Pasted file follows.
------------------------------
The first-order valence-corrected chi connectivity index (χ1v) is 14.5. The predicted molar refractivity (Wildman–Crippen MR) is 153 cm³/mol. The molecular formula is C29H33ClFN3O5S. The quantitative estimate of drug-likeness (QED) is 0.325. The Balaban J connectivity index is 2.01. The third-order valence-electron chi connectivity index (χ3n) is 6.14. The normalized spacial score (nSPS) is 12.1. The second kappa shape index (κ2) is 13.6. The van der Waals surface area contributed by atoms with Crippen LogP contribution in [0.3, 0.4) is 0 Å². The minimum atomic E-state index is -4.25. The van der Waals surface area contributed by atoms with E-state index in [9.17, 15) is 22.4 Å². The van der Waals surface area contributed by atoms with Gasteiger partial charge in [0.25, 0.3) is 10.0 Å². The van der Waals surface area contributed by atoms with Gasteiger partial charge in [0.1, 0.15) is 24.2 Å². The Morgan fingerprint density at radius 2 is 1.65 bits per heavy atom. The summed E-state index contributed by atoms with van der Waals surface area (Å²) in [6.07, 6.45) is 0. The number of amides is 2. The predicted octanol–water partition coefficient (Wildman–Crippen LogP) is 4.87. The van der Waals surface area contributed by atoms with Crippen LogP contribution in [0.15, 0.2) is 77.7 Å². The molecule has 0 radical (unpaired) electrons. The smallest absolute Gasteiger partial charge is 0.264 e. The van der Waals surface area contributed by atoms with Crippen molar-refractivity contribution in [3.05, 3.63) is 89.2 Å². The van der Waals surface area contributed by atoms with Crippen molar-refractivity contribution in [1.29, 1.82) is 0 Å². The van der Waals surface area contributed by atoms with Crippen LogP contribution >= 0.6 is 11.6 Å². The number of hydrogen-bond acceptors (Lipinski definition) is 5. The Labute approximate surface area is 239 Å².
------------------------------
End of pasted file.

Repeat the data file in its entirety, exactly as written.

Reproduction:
The first-order valence-corrected chi connectivity index (χ1v) is 14.5. The predicted molar refractivity (Wildman–Crippen MR) is 153 cm³/mol. The molecular formula is C29H33ClFN3O5S. The quantitative estimate of drug-likeness (QED) is 0.325. The Balaban J connectivity index is 2.01. The third-order valence-electron chi connectivity index (χ3n) is 6.14. The normalized spacial score (nSPS) is 12.1. The second kappa shape index (κ2) is 13.6. The van der Waals surface area contributed by atoms with Crippen LogP contribution in [0.3, 0.4) is 0 Å². The minimum atomic E-state index is -4.25. The van der Waals surface area contributed by atoms with E-state index in [9.17, 15) is 22.4 Å². The van der Waals surface area contributed by atoms with Gasteiger partial charge in [0.25, 0.3) is 10.0 Å². The van der Waals surface area contributed by atoms with Gasteiger partial charge in [0.1, 0.15) is 24.2 Å². The Morgan fingerprint density at radius 2 is 1.65 bits per heavy atom. The summed E-state index contributed by atoms with van der Waals surface area (Å²) in [6.07, 6.45) is 0. The number of amides is 2. The predicted octanol–water partition coefficient (Wildman–Crippen LogP) is 4.87. The van der Waals surface area contributed by atoms with Crippen LogP contribution in [0.15, 0.2) is 77.7 Å². The molecule has 0 radical (unpaired) electrons. The smallest absolute Gasteiger partial charge is 0.264 e. The van der Waals surface area contributed by atoms with Crippen molar-refractivity contribution in [3.05, 3.63) is 89.2 Å². The van der Waals surface area contributed by atoms with Crippen molar-refractivity contribution in [1.29, 1.82) is 0 Å². The van der Waals surface area contributed by atoms with Crippen LogP contribution >= 0.6 is 11.6 Å². The number of hydrogen-bond acceptors (Lipinski definition) is 5. The Labute approximate surface area is 239 Å².